Is Hillary Clinton Health at Risk from Medical Management, Asks Association of American Physicians and Surgeons (AAPS)
TUCSON, Ariz., Sept. 15, 2016 (GLOBE NEWSWIRE) — In response to a glowing report about Hillary Clinton health, the Association of American Physicians and Surgeons (AAPS) issued the following statement:
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Hillary Clinton Health
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“According to press reports, Mrs. Clinton’s physician, Dr. Lisa Bardack, says she is in fine health, with a BP of 100/70 and a ‘non-contagious bacterial pneumonia’ in her right middle lobe diagnosed on a noncontrast CT scan, which is being treated with Levaquin.
“At the World Trade Center memorial event on Sep 11, Mrs. Clinton reportedly left unexpectedly because of feeling ‘overheated.’ She was said to be dehydrated.
“Video captured by a citizen with a smart phone showed her standing near the curb, propped up against a post, awaiting the arrival of her van. She nearly fell trying to get into the van, but was caught by members of her retinue and lifted into the van. After 90 minutes during which her whereabouts was reportedly unknown, she was shown emerging from her daughter’s apartment building, walking normally with no one nearby to assist her, waving and proclaiming that she ‘felt great.’
“After a day or so of rest, she is expected to be back on the campaign trail. She apparently disregarded her doctor’s advice not to attend the memorial, but the doctor has examined her and is satisfied with her progress.
“A few medical observations are pertinent:
- Older patients often faint with a BP as low as 100/70, especially if they get dehydrated.
- Having a hypotensive, sick, dehydrated patient try to stand up and walk can lead to disaster by depriving the brain of adequate blood flow.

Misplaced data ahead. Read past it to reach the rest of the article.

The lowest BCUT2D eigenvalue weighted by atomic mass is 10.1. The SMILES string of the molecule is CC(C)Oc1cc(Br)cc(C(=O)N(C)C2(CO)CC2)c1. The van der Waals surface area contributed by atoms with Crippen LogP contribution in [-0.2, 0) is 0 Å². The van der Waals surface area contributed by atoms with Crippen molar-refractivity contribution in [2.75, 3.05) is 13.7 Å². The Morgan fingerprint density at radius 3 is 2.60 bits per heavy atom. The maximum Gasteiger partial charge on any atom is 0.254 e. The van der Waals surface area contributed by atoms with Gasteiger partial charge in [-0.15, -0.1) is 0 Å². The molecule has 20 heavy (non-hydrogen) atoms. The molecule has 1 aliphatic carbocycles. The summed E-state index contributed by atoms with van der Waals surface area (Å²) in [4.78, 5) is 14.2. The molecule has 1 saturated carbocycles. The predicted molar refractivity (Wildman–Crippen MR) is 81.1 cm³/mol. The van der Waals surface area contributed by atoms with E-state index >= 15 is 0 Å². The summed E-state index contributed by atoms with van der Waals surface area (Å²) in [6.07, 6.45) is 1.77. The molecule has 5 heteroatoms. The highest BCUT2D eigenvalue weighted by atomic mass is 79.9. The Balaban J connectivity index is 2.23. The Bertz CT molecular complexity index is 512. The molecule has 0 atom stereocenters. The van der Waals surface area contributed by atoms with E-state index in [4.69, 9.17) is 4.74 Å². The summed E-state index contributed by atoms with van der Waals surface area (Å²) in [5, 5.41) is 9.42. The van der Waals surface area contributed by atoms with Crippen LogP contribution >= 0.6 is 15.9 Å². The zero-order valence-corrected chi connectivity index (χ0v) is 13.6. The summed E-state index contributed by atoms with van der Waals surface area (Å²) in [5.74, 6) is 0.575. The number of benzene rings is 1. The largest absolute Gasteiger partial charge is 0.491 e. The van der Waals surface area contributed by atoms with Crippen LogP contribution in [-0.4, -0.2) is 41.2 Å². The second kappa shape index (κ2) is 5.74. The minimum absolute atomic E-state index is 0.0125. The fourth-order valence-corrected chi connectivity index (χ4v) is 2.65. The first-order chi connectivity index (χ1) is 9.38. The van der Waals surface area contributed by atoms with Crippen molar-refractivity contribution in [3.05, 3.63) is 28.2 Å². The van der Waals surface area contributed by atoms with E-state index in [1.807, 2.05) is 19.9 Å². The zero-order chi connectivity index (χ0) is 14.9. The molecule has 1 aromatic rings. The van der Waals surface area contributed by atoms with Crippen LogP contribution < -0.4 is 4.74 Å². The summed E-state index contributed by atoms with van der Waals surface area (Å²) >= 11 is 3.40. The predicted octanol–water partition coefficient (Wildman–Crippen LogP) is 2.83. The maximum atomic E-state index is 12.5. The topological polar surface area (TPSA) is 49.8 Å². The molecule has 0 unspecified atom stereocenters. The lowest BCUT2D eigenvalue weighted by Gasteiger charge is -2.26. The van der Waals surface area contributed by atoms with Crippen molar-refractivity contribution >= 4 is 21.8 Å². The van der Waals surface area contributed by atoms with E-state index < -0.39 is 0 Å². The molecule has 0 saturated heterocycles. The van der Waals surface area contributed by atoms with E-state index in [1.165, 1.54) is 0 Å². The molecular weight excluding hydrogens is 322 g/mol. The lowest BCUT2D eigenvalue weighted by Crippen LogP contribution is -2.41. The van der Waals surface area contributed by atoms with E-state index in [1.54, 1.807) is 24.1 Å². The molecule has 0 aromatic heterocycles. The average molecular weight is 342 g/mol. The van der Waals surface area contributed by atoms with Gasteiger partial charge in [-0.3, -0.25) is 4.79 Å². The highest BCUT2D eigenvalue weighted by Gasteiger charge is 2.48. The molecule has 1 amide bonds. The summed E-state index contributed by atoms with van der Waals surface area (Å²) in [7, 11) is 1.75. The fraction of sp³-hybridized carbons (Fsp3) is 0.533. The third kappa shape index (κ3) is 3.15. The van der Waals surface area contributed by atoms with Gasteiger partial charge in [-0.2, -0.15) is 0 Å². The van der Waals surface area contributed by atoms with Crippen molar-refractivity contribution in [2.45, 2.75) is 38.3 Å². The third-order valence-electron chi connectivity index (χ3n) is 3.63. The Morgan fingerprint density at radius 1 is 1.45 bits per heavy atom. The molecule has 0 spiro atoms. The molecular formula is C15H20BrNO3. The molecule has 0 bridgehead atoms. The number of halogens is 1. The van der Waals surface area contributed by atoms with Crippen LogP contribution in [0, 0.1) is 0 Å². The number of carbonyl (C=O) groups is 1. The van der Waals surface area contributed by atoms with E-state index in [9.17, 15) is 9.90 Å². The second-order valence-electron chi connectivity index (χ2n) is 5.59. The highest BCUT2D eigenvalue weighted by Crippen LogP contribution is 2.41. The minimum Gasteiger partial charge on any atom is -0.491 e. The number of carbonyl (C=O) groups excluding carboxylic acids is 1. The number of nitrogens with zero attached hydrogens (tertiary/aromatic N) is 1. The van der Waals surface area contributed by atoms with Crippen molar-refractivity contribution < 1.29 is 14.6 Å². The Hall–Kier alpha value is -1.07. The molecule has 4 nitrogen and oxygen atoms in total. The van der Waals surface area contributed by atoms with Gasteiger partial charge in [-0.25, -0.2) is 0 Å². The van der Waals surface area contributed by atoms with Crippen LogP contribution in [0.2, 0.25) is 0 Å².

- A bacterial pneumonia can cause sepsis (‘blood poisoning’) and death. The standard emergency room treatment for a patient with pneumonia who had passed out would be to take blood cultures and start intravenous antibiotics.
- A patient taking anticoagulants is at especially high risk of harm from falls. Why would a patient who had just fallen be walking unassisted without instantly available help?
- Levaquin has many serious side effects, and it may increase the risk of bleeding in patients who are taking Coumadin. These days, it is not recommended as first-line treatment.
“Dr. Bardack’s recent letter does not answer concerns about neurological problems from her past concussion or transverse sinus clot, which might have actually caused the fall. But recent reports, if they accurately describe events, raise serious concerns about her health care.”
The Association of American Physicians and Surgeons (AAPS) is a national organization representing physicians in all specialties, which was founded in 1943 to preserve private medicine. Our motto is “omnia pro aegroto” (everything for the patient).
Contact: Jane M. Orient, M.D., (520) 323-3110, [email protected]